Causal Inference from Noise

Noûs 55 (1):152-170 (2021)
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Abstract

"Correlation is not causation" is one of the mantras of the sciences—a cautionary warning especially to fields like epidemiology and pharmacology where the seduction of compelling correlations naturally leads to causal hypotheses. The standard view from the epistemology of causation is that to tell whether one correlated variable is causing the other, one needs to intervene on the system—the best sort of intervention being a trial that is both randomized and controlled. In this paper, we argue that some purely correlational data contains information that allows us to draw causal inferences: statistical noise. Methods for extracting causal knowledge from noise provide us with an alternative to randomized controlled trials that allows us to reach causal conclusions from purely correlational data.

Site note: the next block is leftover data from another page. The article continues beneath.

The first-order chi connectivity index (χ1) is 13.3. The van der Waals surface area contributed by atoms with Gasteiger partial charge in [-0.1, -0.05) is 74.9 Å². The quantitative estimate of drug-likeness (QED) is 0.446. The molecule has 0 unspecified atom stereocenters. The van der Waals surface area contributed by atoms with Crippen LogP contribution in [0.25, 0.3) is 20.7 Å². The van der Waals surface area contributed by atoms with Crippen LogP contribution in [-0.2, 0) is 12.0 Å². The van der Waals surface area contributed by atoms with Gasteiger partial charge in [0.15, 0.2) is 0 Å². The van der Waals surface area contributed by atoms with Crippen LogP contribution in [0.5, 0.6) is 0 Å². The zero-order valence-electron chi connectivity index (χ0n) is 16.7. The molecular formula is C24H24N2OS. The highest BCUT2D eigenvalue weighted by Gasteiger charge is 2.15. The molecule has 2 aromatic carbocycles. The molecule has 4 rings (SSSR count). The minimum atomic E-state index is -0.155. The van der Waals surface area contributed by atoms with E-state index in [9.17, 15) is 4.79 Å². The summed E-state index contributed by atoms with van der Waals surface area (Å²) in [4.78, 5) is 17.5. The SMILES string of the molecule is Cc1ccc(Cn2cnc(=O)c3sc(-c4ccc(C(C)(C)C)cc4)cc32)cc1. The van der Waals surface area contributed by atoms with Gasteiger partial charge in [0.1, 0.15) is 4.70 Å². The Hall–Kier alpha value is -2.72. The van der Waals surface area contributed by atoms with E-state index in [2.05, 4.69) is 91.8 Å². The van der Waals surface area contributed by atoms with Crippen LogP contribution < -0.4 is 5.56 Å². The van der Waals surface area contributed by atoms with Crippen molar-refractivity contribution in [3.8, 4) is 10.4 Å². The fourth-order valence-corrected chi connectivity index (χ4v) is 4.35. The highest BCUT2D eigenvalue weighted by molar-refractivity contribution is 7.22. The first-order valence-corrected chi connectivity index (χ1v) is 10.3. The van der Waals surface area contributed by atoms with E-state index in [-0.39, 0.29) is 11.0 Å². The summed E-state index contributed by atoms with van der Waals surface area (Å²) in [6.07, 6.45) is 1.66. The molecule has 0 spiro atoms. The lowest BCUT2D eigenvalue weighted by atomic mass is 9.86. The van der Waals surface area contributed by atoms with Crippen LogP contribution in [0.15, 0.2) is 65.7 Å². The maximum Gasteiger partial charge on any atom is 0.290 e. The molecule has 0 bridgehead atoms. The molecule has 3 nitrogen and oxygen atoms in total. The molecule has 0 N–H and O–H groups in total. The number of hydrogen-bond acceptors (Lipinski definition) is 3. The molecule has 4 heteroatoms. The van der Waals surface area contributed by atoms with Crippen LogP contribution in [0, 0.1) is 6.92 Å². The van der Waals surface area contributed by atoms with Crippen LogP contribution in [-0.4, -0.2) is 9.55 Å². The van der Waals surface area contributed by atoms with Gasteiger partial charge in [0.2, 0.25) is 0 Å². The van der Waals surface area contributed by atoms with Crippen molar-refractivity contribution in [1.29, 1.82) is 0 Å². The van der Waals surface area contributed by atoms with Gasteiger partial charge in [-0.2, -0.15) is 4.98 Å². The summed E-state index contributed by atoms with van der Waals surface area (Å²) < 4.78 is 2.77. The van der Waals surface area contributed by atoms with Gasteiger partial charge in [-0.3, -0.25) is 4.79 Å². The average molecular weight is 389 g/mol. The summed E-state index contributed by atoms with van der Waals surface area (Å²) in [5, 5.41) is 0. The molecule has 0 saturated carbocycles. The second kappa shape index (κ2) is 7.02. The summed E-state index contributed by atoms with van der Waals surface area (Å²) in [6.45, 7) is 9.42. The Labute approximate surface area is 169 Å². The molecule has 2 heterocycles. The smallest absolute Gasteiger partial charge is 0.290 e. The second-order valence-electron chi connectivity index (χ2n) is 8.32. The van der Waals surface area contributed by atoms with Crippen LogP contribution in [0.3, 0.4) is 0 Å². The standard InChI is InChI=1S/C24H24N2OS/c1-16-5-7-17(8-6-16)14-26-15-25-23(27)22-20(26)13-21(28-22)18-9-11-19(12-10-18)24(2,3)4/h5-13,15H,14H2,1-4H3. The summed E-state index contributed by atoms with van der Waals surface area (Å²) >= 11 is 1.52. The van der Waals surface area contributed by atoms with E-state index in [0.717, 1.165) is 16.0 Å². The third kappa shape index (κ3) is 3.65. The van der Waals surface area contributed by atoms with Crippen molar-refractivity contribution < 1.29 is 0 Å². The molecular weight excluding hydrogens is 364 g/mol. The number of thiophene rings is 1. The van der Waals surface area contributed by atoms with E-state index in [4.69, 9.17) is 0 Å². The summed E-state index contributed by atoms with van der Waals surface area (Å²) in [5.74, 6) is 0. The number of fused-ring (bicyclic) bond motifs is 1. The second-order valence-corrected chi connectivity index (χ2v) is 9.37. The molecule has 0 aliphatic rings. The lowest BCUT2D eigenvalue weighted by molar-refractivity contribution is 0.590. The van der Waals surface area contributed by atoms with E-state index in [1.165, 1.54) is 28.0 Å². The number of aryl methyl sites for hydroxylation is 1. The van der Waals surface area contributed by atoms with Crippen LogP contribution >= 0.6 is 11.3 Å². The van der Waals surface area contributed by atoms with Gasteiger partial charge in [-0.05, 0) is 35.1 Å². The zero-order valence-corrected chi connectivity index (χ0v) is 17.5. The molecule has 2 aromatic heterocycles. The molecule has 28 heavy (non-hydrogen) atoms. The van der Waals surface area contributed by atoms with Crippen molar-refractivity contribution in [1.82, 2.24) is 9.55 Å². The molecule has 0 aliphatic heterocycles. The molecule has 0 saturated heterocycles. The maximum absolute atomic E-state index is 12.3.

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Author Profiles

Nevin Climenhaga
Australian Catholic University
Lane DesAutels
Missouri Western State University

Citations of this work

Evidence and Inductive Inference.Nevin Climenhaga - 2024 - In Maria Lasonen-Aarnio & Clayton Littlejohn (eds.), The Routledge Handbook of the Philosophy of Evidence. New York, NY: Routledge. pp. 435-449.
Cognitive Variation: The Philosophical Landscape.Zina B. Ward - 2022 - Philosophy Compass 17 (10):e12882.

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References found in this work

Causality: Models, Reasoning and Inference.Judea Pearl - 2000 - New York: Cambridge University Press.
Causality: Models, Reasoning and Inference.Judea Pearl - 2000 - Tijdschrift Voor Filosofie 64 (1):201-202.
Probability Theory. The Logic of Science.Edwin T. Jaynes - 2002 - Cambridge University Press: Cambridge. Edited by G. Larry Bretthorst.

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